7:00 AM, Apr 11, 2017 — UK retail sales had their biggest drop in six years in the first quarter as a pick-up in inflation after a drop in the value of the pound prompted consumers to spend more cautiously.
Comparable sales, which exclude changes in floor space, fell 0.7% last quarter from a year earlier, the biggest drop since the first quarter of 2011, the British Retail Consortium (BRC), said by e-mail on Tuesday.
In March alone comparable sales declined by 1% from a year earlier, the sharpest decline since August 2015, after a 0.4% annual drop in February, the BRC said. The March figures have been distorted by the timing of Easter, which falls in April this year while last year it fell in March, according to the BCR. Economists had forecast a 0.5% drop in March comparable sales from a year earlier, according to a poll on investing.com.
Total sales rose 0.1% last quarter from a year earlier and in March they fell an annual 0.2%, the first drop in those figures since August. Food sales on a comparable basis fell an annual 0.2% in the first quarter, while non-food sales were down 1.1% in the same period from a year earlier, the data showed.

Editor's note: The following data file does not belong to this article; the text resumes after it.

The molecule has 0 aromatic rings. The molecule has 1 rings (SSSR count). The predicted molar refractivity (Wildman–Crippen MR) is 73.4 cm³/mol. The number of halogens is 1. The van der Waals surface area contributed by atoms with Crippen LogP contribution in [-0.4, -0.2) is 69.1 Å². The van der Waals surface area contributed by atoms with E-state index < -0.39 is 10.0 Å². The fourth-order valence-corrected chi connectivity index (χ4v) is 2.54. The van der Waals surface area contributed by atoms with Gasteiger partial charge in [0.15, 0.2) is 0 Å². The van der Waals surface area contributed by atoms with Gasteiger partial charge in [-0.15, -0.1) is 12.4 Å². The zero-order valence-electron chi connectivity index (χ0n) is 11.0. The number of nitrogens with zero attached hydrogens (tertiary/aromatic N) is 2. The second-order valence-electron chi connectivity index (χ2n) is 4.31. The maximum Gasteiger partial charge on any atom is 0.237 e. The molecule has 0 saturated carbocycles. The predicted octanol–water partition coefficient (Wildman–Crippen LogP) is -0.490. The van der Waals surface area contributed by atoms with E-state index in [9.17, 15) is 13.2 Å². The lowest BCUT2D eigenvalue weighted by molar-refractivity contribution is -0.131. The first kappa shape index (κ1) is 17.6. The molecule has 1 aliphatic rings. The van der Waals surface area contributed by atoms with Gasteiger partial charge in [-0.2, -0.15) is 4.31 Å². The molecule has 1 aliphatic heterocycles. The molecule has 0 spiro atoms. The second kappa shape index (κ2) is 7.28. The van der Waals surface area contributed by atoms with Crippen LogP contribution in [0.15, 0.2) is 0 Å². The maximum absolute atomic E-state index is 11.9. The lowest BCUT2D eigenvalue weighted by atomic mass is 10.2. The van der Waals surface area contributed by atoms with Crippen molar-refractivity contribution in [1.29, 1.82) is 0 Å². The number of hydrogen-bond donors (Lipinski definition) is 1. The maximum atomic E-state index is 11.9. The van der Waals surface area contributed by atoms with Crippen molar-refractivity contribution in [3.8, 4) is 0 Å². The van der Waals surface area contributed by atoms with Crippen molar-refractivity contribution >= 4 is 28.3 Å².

“First impressions of March’s sales figures are underwhelming,” Helen Dickinson chief executive at the BRC said. “The pressure on prices continues to build, albeit slowly, and will inevitably put a tighter squeeze on disposable income.”
Inflation has picked up in the UK in recent months as global energy prices have climbed and the pound has depreciated since British voters backed a withdrawal from the European Union, Britain’s largest trading partner. UK consumer prices climbed 2.3% from a year earlier in March, at the same rate as in February, which was the fastest price growth since 2013, the Office for National Statistics said on Tuesday. This matched economists’ expectations in an investing.com poll.